That is why it is encouraging that Prime Minister Koizumi has opened the subject for discussion. The first mention of constitutional change might have tickled the fantasies of some right-wingers. But if this initiative is carried through, debate about the Japanese past, and about the use and misuse of military power, will be inevitable. That can only be healthy for Japan.
But don't expect too much. A recent poll showed that 74 percent of Japanese are against amending the constitution, and Koizumi is a politician; he will not buck popular opinion. What Tokyo needs is a Japanese MacArthur in civilian clothes, a leader with the stature to dominate debate and carry public opinion.
Give Koizumi credit for trying. "Saying the self-defense forces aren't an army is just a lie," he said as he took office. "In the very worst case, if Japan is invaded, not being fully equipped and prepared is politically irresponsible."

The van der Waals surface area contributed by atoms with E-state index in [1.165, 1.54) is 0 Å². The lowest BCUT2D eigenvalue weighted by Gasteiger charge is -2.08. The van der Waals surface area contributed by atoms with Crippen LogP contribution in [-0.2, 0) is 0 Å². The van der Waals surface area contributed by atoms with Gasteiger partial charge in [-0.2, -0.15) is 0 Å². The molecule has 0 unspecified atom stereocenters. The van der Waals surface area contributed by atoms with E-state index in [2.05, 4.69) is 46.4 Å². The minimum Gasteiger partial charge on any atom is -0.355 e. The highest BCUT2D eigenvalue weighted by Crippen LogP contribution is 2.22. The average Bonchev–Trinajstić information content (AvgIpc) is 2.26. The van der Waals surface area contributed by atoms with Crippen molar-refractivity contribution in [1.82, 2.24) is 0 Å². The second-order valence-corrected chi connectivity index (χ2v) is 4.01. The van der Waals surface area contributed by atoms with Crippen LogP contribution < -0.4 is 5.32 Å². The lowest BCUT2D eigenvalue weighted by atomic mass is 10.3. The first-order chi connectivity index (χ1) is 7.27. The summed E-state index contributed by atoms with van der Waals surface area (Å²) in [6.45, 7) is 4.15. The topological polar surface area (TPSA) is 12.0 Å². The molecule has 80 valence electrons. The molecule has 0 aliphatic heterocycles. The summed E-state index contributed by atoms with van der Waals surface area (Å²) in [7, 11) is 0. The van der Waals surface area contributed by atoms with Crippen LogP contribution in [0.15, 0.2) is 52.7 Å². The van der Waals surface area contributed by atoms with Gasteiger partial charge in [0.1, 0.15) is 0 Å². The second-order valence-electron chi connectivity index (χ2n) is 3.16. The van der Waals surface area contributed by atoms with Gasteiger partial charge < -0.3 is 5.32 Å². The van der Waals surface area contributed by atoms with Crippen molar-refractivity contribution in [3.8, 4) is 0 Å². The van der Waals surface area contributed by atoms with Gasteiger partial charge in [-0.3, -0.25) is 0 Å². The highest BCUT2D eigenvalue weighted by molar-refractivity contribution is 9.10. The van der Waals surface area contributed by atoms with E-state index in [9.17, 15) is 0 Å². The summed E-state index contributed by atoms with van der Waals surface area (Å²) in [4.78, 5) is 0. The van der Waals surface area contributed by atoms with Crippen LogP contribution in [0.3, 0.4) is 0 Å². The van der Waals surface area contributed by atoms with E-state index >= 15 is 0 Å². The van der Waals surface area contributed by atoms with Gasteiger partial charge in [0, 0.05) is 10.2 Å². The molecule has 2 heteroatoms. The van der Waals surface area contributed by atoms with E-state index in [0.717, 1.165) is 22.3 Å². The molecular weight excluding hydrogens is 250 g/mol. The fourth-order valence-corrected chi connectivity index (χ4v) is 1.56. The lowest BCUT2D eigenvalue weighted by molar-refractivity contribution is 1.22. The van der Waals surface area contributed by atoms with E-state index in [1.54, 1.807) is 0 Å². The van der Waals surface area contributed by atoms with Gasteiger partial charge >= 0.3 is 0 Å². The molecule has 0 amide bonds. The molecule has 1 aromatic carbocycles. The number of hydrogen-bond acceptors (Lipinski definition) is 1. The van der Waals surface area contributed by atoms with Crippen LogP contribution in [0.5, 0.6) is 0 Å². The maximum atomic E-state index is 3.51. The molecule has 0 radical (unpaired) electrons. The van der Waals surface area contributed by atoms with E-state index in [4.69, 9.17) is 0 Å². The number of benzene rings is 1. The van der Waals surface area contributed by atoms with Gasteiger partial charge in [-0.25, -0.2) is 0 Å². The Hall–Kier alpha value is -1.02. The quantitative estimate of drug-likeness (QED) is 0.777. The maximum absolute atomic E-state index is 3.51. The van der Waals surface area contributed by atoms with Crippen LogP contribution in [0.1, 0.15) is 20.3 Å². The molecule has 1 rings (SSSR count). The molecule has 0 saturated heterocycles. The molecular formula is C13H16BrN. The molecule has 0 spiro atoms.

He also showed sensitivity to the point Schmidt made in 1974 about Japan's estrangement from the world. "Why did we get involved in [World War II]?" he asked. "Because Japan became isolated from international society. What is most important is that we do not fight a war again, and do not again become internationally isolated."
These are not the words of resurgent military imperialism. We should applaud constitutional debate in Japan, and if the outcome is abandonment of pacifism, we should congratulate the Japanese on their recovery of sovereignty and encourage them to use it wisely.
Hal Piper is a former foreign cor respondent and op-ed page editor for The Sun.